Located in a classic Mayan Revival building on the corner of Los Feliz and Griffith Park boulevards, the society is where Williamson began her career as a spiritual leader in the mid-’80s giving talks on the New Age book and self-study program A Course in Miracles.
Long a center for Los Angeles’ spiritual milieu, the 85-year-old non-profit continues to welcome a diverse community of seekers. It boasts an extensive library of esoteric religious texts, curated by the society’s late founder Manly P. Hall, and hosts workshops and lectures on topics ranging from oracle card reading to The Book of Love by 13th century Persian poet Rumi.
Society president Greg Salyer says he’s not surprised to see people taking interest in Williamson, whose campaign site describes her presidential run as a “search for higher wisdom.”
“What we find in our work at the society is that people exhaust the channels available to them, whether that’s Twitter or Instagram or Facebook,” Salyer said. “We see that many people are really yearning for what Marianne calls the ‘deeper conversation.’”
To understand Williamson’s message, it helps to know a little bit about A Course in Miracles, the over 1,000-page volume she lectured on at the Philosophical Research Society. Between 1965 and 1972, Columbia University research psychologist Helen Schucman “scribed” the course, which she claimed to have channelled directly from Jesus. The result was a psychological workbook of sorts aimed at helping people heal trauma by uncovering the illusory nature of the physical world and realizing an ultimate spiritual reality outside of time and space, expressed as a kind of all-encompassing love.
Critics have pointed out that the course’s teachings have led Williamson to make some deeply controversial statements about vaccines, anti-depressants, and mental health, comments she’s attempted to walk back during her campaign.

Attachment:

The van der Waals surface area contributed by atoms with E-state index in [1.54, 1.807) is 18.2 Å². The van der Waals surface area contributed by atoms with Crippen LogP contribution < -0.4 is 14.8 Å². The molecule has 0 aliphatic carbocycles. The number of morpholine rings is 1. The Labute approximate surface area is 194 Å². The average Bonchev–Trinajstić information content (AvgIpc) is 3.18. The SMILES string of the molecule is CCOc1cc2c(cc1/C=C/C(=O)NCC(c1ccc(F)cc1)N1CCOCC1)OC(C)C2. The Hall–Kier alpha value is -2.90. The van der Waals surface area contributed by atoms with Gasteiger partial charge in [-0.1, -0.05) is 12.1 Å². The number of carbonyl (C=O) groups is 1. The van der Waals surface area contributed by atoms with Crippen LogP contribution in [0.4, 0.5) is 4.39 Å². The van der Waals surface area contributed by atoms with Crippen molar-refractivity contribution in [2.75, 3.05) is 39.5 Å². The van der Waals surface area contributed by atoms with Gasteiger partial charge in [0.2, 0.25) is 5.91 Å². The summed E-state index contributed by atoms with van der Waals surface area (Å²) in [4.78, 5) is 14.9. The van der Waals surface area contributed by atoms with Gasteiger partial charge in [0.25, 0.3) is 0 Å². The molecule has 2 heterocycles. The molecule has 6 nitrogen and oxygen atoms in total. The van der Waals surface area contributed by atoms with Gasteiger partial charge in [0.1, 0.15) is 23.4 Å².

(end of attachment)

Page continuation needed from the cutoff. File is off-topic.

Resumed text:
As woo-woo as all that sounds, Mitch Horowitz, an expert on esoteric religions and author of Occult America, said Williamson’s interpretation of the course is part of a long tradition in the U.S. of seeking a direct connection to the divine. This lineage can be traced back to the transcendentalist philosophy of Henry David Thoreau up through the “power of positive thinking” doctrine of New York minister Norman Vincent Peale, whose church Donald Trump attended as a child and who the president has described as an early influence on his worldview.
“Americans have been very aroused by the idea that there’s only a very thin tissue between mental experience and spiritual experience.” —Mitch Horowitz
“The belief is that you can reach the divine without any intermediary, that your mind alone is a kind of medium by which you can come into contact with some higher power or transcendental laws,” Horowitz says. “Americans have been very aroused by the idea that there’s only a very thin tissue between mental experience and spiritual experience.”
A pamphlet advertising Williamson’s early lectures at the society in 1984 describes “A Course in Miracles” in similar terms: “Based on 365 days of meditation exercises as well as a large text, the ‘Course’ is intended to be a pilgrimage wherein the student returns his awareness to his own internal guidance.”
Although Williamson hasn’t been in touch with the society in recent years, Horowitz says that Hall, the society’s eccentric founder who was still alive when Williamson was lecturing there, likely influenced her spiritual thinking and possibly informed her political ambition.
“Manly saw America as kind of a holy grail among nations, a repository of ancient and esoteric wisdom that promoted the ideas of the individual search, of liberty, of coexistence and religious toleration” he said. “He believed at its best, the country could be a light unto the world. There was this kind of patriotic mysticism that Manly worked into his talks and articles, and I have no doubt that she would have picked up on that.”
Despite her best efforts to awaken America’s collective spiritual consciousness, Williamson remains a serious long-shot in the 2020 race and appears unlikely to make the next round of debates. But that doesn’t mean you can’t visit the Philosophical Research Society to embark on your own personal search for higher wisdom.
“Our mission is to value seekers wherever they are on whatever path they’re on, as long as they’re open and compassionate,” Salyer says.
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